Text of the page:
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Situations Where Shooting In Midday Sun Works

We're often told that we should avoid photographing in bright, midday sunlight. But sometimes it can be beneficial.

| Creative

Situations Where Shooting In Midday Sun Works: Stairs

As photographers, we know that the best times of day for lighting in images is sunrise and sunset for flattering shadows and beautiful tones. 

But sometimes when you're out and about, sticking to just these times for your images isn't feasible. Although we generally frown upon shooting in the bright, harsh midday sun, there are situations where this will work well in images. Here, we take a look at when shooting in bright sunlight will work. 


Create texture

The midday sun is often criticised for creating harsh, unflattering shadows on your subjects, especially portraits. But sometimes, these harsh shadows directly from above are exactly what is needed to create texture in the image. The main candidates for this are tiled rooves and trees. The small shadows that form under each tile will create a defined and fuller image that doesn't look flat. This can work especially well in Mediterranean towns where the white walls of the buildings contrast nicely with the blacks and oranges of the rooves. 

With trees, the direct sunlight falls on the tops of the leaves, leaving the underneath darker and again giving more of a sense of depth to the subject. 


Avoid long shadows

One of the major positives of shooting in direct, midday sun is that it minimises the amount of shadow on the ground. if long shadows stretching to the edges of the image will ruin the shot then try the same place again at noon. For subjects such as tall buildings and buildings with lots of architecture on the front and sides, midday sun will most likely flatter them better than early or late sun.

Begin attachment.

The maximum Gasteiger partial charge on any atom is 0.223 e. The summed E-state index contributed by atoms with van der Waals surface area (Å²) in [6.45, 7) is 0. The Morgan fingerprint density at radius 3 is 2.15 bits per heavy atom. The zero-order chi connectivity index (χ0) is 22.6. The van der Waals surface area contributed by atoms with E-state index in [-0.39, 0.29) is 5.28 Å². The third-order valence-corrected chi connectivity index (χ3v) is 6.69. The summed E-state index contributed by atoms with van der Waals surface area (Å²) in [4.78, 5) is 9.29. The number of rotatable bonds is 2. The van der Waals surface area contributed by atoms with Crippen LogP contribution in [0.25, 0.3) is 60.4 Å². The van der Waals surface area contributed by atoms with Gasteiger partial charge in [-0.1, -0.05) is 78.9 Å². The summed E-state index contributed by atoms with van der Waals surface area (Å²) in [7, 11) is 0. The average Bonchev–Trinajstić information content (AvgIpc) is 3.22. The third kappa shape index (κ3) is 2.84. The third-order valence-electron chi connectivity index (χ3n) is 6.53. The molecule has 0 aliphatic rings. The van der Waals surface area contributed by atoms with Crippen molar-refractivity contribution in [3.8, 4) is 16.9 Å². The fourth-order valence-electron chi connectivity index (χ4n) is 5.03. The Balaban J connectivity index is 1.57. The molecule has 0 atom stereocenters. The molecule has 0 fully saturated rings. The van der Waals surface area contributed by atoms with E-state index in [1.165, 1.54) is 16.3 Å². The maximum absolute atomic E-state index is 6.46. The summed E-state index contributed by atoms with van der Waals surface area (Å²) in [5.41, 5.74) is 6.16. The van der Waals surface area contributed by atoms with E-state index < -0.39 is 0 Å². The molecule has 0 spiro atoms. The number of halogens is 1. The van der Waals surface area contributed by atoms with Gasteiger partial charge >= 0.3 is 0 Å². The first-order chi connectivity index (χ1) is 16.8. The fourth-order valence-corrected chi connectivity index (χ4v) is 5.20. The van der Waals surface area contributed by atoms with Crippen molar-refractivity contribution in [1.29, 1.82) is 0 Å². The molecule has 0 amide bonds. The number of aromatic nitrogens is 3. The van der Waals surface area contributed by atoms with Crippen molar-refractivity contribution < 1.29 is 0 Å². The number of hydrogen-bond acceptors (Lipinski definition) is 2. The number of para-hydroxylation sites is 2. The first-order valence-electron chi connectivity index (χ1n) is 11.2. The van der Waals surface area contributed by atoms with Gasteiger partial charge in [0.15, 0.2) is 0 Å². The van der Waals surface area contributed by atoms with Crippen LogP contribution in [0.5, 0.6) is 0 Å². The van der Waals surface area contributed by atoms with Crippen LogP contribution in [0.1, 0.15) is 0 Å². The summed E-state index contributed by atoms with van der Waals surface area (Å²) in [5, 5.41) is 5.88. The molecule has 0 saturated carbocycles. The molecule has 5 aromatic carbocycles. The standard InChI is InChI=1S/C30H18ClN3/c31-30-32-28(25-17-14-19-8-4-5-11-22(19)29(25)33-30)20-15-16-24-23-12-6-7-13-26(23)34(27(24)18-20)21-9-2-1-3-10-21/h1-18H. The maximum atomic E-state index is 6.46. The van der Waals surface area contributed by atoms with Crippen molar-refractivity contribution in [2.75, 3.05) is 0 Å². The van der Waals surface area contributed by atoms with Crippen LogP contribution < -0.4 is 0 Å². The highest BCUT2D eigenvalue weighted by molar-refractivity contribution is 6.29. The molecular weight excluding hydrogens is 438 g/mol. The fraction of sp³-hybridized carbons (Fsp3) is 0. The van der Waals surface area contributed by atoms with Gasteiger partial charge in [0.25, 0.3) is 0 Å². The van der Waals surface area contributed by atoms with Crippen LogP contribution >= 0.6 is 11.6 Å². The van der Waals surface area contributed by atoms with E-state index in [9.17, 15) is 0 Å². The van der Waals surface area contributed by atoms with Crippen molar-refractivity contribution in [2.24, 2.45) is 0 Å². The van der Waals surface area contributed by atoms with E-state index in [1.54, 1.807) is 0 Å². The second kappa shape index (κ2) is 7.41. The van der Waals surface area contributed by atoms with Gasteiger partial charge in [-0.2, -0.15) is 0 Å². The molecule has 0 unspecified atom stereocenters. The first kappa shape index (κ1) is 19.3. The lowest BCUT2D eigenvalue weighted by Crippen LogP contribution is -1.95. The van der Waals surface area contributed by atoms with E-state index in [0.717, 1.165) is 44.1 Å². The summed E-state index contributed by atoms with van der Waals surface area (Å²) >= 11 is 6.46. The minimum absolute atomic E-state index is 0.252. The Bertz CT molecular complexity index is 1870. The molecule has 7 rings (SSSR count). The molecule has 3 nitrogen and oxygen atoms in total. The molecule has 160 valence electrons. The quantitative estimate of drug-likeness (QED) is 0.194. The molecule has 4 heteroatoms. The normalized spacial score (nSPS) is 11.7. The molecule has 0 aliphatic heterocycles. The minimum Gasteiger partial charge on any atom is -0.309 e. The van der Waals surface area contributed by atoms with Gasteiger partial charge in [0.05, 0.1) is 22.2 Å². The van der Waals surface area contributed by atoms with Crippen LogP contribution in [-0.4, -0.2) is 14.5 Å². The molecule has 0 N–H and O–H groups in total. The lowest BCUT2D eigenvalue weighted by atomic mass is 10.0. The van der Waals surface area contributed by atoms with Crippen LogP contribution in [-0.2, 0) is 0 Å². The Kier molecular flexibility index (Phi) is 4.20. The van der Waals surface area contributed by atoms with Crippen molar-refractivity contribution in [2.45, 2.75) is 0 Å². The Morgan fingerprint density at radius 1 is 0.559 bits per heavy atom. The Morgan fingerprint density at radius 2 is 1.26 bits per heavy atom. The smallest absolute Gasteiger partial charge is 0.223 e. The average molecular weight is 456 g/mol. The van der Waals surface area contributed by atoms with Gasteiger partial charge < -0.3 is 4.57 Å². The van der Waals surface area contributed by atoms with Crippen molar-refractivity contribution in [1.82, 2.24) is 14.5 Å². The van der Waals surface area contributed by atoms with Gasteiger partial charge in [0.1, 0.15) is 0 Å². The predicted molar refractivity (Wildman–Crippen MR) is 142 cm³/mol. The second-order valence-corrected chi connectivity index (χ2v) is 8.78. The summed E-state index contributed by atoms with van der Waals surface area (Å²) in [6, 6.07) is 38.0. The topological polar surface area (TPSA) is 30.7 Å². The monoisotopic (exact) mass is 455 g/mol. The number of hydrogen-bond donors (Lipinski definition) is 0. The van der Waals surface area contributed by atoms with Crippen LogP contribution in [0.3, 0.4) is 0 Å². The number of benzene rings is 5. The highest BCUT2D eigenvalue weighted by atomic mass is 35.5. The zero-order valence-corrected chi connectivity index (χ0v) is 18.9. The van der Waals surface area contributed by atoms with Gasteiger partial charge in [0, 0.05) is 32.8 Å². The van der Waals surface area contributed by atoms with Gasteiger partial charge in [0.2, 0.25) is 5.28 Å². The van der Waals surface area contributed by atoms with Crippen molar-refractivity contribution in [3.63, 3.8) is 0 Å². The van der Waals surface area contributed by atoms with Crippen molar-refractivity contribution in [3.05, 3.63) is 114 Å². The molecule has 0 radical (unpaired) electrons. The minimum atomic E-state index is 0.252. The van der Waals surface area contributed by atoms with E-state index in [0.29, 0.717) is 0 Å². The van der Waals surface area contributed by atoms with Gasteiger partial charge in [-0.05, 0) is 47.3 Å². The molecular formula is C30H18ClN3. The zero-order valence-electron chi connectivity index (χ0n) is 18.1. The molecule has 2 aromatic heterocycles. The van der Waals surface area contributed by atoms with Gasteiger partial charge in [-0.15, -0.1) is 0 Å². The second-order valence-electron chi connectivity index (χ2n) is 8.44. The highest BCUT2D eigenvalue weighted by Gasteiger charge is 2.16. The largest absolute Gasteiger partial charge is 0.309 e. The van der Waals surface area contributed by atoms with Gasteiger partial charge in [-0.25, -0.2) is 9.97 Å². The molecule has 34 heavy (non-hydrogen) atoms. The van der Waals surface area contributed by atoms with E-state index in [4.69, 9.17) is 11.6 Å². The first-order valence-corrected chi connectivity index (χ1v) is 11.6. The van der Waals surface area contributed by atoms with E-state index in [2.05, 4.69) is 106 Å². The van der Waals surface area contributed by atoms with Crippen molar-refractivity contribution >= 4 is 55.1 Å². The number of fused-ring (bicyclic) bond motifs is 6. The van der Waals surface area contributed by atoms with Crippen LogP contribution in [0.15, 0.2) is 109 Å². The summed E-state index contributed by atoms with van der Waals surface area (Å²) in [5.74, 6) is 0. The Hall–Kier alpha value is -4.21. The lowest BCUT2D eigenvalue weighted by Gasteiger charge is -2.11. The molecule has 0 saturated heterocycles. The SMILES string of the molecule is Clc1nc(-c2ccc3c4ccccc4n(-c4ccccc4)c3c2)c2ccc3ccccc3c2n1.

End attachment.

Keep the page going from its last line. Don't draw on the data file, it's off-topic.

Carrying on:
Powerful reflections

The sun is at its brightest and also its most intense around midday, so make sure you look after yourself and slap on the suncream. This intensity means that midday is a good time for reflecting light onto your image. This works particularly well with macros and portraits. Using a simple home made reflector such as a piece of tin foil wrapped around some card or a new and shiny baking sheet will create ample reflection. 

Subjects like flowers and portraits can often benefit from some reflection, and using them will allow you to  shoot in harsh, midday sun and combat the shadows this can create. 


Clear skies, minimal landscapes

Shooting at midday often works well when there's not much in the scene that can create shadows. As such, it's a great time to shoot wide open vistas such as crop fields, flat landscapes without any trees and seascapes. A clear sky is even better to add to the minimalist effect


Under the canopy

When the sun's at its fullest, head under the canopy to your local woods to see what effects it has in there. Light beams streaming through the treetops and pools of light can be captured, adding a magical feel to the place. 

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